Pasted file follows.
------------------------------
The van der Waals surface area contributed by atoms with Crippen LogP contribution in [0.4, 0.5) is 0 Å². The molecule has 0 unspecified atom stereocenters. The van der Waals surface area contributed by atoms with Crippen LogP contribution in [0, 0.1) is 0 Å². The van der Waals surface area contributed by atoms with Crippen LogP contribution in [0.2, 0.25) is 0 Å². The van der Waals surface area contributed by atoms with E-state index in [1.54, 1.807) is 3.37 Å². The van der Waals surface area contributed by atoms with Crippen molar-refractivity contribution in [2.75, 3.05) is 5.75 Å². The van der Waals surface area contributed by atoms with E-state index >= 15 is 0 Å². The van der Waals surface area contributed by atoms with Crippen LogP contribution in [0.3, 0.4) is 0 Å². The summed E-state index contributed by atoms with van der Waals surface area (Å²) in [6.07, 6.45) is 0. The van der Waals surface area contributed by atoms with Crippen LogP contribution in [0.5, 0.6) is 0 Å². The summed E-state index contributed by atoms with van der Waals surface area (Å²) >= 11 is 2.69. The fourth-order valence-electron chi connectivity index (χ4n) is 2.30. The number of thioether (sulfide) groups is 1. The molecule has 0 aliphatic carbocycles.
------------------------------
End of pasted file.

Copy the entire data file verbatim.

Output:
The van der Waals surface area contributed by atoms with Crippen LogP contribution in [0.4, 0.5) is 0 Å². The molecule has 0 unspecified atom stereocenters. The van der Waals surface area contributed by atoms with Crippen LogP contribution in [0, 0.1) is 0 Å². The van der Waals surface area contributed by atoms with Crippen LogP contribution in [0.2, 0.25) is 0 Å². The van der Waals surface area contributed by atoms with E-state index in [1.54, 1.807) is 3.37 Å². The van der Waals surface area contributed by atoms with Crippen molar-refractivity contribution in [2.75, 3.05) is 5.75 Å². The van der Waals surface area contributed by atoms with E-state index >= 15 is 0 Å². The van der Waals surface area contributed by atoms with Crippen LogP contribution in [0.3, 0.4) is 0 Å². The summed E-state index contributed by atoms with van der Waals surface area (Å²) in [6.07, 6.45) is 0. The van der Waals surface area contributed by atoms with Crippen LogP contribution in [0.5, 0.6) is 0 Å². The summed E-state index contributed by atoms with van der Waals surface area (Å²) >= 11 is 2.69. The fourth-order valence-electron chi connectivity index (χ4n) is 2.30. The number of thioether (sulfide) groups is 1. The molecule has 0 aliphatic carbocycles.